Forest ecosystems and their resilience to climate extremes across Europe

Lead Research Organisation: University of Bristol
Department Name: Biological Sciences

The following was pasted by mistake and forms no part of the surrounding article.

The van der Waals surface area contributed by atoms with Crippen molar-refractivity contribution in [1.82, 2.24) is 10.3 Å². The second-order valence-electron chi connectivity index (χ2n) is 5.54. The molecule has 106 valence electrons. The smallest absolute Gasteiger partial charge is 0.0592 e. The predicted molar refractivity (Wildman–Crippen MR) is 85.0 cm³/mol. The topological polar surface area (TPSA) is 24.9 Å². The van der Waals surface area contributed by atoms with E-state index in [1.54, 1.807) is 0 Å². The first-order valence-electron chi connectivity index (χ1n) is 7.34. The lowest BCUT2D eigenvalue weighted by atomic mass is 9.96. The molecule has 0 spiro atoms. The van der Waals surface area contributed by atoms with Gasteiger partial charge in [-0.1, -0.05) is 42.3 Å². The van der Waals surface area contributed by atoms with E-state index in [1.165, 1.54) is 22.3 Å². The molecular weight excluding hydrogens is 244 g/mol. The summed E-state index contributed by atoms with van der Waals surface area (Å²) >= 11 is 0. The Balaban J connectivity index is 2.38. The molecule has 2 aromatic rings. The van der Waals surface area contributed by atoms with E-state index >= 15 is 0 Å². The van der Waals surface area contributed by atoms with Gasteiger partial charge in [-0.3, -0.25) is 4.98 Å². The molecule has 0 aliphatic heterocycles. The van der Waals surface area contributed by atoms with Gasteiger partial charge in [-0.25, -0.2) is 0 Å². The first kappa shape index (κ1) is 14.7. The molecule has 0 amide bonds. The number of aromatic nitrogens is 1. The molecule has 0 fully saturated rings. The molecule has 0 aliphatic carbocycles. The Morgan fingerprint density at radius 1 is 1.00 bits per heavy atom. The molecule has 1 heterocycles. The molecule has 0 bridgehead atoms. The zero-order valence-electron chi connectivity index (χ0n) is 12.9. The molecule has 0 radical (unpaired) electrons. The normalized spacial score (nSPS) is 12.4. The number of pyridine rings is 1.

Over the past several decades European forest have played a major role in slowing the pace of climate change by sequestering vast amounts of CO2 from the atmosphere and storing it as wood. However, growing evidence suggests that this carbon sink is now weakening, with potentially disastrous consequences for international efforts to keep global warming within 2 degrees C. This recent dip in the strength of the forest carbon sink is thought to be linked, at least in part, to a rise in the frequency and intensity of hot dry summers in Europe - including the record-breaking heatwaves of 2003, 2010 and 2018-19. If Europe's forests are to continue being part of the solution for transitioning to a low-carbon future, we urgently need to understand how these ecosystems are impacted by and recover from periods of extreme water stress. The overarching goal of the FORTRESS project is to generate the first complete picture of how extreme heat and drought impact the ability of European forests to sequester and store carbon: from the growth and survival of individual tree seedlings, to population dynamics across entire landscapes. Using a unique combination of manipulative experiments, long-term retrospective analyses of tree ring records, real-time ecophysiological data from a pan-European wireless tree sensor network, cutting-edge remote sensing and machine learning, this project aims to: (i) reveal which European tree species are most resilient to climate extremes and why; (ii) uncover how climate constrains tree growth and water use at daily, seasonal, annual and multi-decadal time scales; and (iii) develop the next generation of early warning signals that predict a tree's risk of mortality from hydraulic failure using a range of data, including satellite imagery. In doing so, the FORTRESS project will radically transform our ability to manage, monitor and model Europe's forest ecosystems into the future.


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